The word “live” has been suspected of error in the above passage ; but by introducing it instead of the more generally used word die in this phrase, Shakespeare has given the inclusive effect to Parolles' speech of if I were to die this present hour or allowed to live through it.'
Our fancies are more giddy and unfirm,
Than women's are.—Tw. N., ii. 4,
to 'won' in this passage; but Shakespeare, by introducing the word “worn," in connection with “lost," not only conveys the impression of the ordinarily employed 'won, but also allows it to imply “worn out,' ' worn away.'
Indeed, brother-in-law was the farthest off you could have been to him ; and then your blood had been the dearer, by I know how much an ounce.
Very wisely, puppies.-W.T., iv. 3.
Hanmer and others opine that not’ ought to be placed between * know” and “how,” in the above passage; but by omitting the “not' in a phrase where it is ordinarily used, our dramatist, besides giving the effect of characteristically blundering phraseology to the rustic speaker, also affords an opportunity for Autolycus's sly rejoinder to come with appropriateness. Ye shall have a hempen caudle, then, and the help of hatchet.—2 H. VI., iv. 7.
Because there is an old slang term, 'pap with a hatchet,' Farmer proposed to change Shakespeare's expression here to the better known one. But by using a slight variation from it, the dramatist not only recalls the popular phrase, but adds the effect of similar ones which he uses elsewhere : as, “ Wisdom's warrant and the help of school” ("Love's Labour 's Lost,” v. 2); “ Witches and the help of hell ” (“ First Part of King Henry VI.,” ii. 1); and “ A man that were to sleep your sleep, and a hangman to help him to bed" ("Cymbeline," v. 4).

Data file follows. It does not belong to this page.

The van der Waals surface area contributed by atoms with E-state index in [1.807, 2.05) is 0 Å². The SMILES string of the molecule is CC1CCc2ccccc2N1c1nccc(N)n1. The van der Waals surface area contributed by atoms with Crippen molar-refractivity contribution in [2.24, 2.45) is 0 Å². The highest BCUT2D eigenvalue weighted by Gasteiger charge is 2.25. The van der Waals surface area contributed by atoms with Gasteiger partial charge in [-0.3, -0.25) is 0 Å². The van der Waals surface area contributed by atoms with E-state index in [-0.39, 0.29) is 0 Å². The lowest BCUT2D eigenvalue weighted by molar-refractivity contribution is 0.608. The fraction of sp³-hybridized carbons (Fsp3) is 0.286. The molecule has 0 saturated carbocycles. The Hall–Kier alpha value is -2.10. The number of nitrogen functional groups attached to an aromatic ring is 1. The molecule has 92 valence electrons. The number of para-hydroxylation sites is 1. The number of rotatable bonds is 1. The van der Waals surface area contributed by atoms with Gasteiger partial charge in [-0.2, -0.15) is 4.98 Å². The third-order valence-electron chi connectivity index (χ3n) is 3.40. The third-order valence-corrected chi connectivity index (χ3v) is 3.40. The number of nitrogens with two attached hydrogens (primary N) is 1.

I have, thou gallant Trojan, seen thee oft,
By using the word “life" here in an expression where · death' is more generally employed, the dramatist conveys the idea of Hector's hewing his way through his enemies, yet sparing those among them who are already struck to earth; thus confirming his brother Troilus's remonstrance to him in act v., sc. 3, where he says, “ Brother, you have a vice of mercy in you, which better fits a lion than a man. . . . When many times the captive Grecians fall, even in the fan and wind of your fair sword, you bid them rise, and live.” Thus consistently does Shakespeare work.